Talking Trade blog
Enforcement in free trade agreements
Published 15 June 2023
Officials spend considerable time and effort crafting trade agreements. Comprehensive trade deals increasingly run to hundreds of pages of legal rules accompanied by thousands of pages of country-specific commitments.
But once a deal is done, signed and enters into force, what happens?
The agreement is available for savvy companies in member countries to use. They can follow the rules and usually gain lowered or zero tariffs, have improved access for their services and more clarity on the conditions for investment. Depending on the deal, it may provide other benefits like better protection for intellectual property rights or facilitate faster, smoother trade at customs at the border.
However, actual implementation of the FTA by governments is often less robust than might be imagined. Governments tend to negotiate trade agreements and move on to the next big thing. Implementation is meant to be managed domestically by member governments and is always the weakest link for any trade deal.
Sometimes, this is less of a concern, as an FTA could provide relatively minimal adjustments to existing practices. Instead, it mostly binds them into place to prevent what is termed “backsliding” on commitments. Or the FTA might need to limit gaps between FTA commitments and existing practices, with the hardest, most sensitive areas in an FTA often including long timelines for complete implementation.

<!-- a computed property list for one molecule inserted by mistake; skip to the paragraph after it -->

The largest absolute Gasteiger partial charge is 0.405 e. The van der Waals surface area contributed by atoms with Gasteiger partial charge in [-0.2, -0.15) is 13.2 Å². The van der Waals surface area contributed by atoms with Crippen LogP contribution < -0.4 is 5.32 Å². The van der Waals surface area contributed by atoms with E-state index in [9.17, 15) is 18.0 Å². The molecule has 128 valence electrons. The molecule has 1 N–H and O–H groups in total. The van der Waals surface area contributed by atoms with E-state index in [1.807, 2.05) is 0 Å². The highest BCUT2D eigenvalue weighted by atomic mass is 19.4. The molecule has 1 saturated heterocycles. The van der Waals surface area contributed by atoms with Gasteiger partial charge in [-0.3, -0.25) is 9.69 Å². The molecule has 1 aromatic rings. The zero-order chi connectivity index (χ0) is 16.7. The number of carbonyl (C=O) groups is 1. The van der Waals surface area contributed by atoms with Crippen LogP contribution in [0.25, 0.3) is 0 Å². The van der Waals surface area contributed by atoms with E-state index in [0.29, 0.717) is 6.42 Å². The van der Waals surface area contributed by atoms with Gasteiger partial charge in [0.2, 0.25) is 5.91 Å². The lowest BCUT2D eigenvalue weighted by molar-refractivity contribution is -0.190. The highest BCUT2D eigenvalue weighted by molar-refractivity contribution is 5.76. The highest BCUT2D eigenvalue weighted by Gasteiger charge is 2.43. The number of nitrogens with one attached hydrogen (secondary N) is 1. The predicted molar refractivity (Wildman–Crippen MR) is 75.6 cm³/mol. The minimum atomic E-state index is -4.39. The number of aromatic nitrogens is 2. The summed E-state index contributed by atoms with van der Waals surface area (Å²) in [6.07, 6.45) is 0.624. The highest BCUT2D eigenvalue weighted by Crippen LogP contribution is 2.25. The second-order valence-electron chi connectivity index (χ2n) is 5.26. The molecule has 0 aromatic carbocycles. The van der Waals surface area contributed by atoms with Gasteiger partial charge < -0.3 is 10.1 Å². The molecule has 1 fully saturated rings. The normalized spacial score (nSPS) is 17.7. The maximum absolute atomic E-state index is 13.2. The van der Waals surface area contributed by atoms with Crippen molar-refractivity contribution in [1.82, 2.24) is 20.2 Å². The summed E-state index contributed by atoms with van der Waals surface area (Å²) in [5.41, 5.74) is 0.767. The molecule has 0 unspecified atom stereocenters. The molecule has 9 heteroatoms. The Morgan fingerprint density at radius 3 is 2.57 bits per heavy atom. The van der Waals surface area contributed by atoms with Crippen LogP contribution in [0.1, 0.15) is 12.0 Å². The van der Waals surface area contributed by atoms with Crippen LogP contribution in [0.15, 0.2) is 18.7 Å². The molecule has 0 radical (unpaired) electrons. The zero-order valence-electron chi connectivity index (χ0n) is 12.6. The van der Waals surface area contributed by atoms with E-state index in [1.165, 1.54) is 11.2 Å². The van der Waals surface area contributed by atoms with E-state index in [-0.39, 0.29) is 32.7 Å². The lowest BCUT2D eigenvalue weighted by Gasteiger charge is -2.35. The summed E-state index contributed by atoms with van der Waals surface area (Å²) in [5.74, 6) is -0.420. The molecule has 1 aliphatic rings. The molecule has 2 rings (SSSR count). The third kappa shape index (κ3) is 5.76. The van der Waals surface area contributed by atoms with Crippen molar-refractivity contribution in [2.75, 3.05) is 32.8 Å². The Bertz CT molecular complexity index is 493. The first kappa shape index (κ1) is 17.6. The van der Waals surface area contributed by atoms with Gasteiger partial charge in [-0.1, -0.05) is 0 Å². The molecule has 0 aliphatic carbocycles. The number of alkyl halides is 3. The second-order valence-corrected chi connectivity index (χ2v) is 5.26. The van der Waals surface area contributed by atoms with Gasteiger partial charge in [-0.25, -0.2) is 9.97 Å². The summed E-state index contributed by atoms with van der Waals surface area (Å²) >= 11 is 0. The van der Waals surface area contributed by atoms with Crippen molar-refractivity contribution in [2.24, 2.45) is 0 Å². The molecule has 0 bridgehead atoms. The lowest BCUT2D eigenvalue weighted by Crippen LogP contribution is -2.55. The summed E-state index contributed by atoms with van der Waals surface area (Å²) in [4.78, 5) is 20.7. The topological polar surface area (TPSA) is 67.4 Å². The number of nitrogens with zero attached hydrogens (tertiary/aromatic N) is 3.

Why is effective FTA implementation so difficult to achieve? At least five reasons seem to apply. First, governments are all resource constrained. There are never enough staff to really focus on implementation. Officials are stretched and most have to cover multiple agreements or trade arrangements.
Second, the government ministries or agencies responsible for negotiating trade agreements are often not the same entities that should manage implementation. For example, trade officials, working with customs, may design rules for trade facilitation, but border matters are handled by customs and immigration. Similarly, trade officials are often not tasked with communication to businesses or providing any required training or capacity building.
Third, government attention spans can be limited. Hence, once a deal is done and dusted, it often falls into the “pending” file box on someone’s desk. As most people can appreciate, stuff in that box tends to remain unexamined unless the workload is really, really slow.
Fourth, particularly for complex negotiations, the process of getting an agreement in place can take years. Often the staff members working on a specific FTA are rotated after conclusion or leave government service entirely. It is extremely rare to have the officials in charge of negotiations be responsible for implementation, even if they are best placed to monitor the agreement as it comes into force.
Finally, the enforcement provisions of FTAs are a serious problem. Most comprehensive FTAs have a dispute settlement chapter. These are typically negotiated by excellent legal staff and the rules, policies and procedures in the chapter can be very solid.
The problem is that governments are very reluctant to actually take advantage of the dispute settlement procedures in an FTA.
Instead, most disagreements over a presumed failure to fully or properly implement a trade agreement provision tend to be handled informally. All FTAs come with a built-in institutional structure, typically managed through a series of committees that often have regularly scheduled review meetings. Hence, these ongoing review consultations provide a convenient backdrop for discussions over implementation challenges.
More complicated or sensitive issues could be taken up by ministers or leaders at some other opportunity, such as on the sidelines of a regional meeting or as part of the normal diplomatic processes attached to state visits.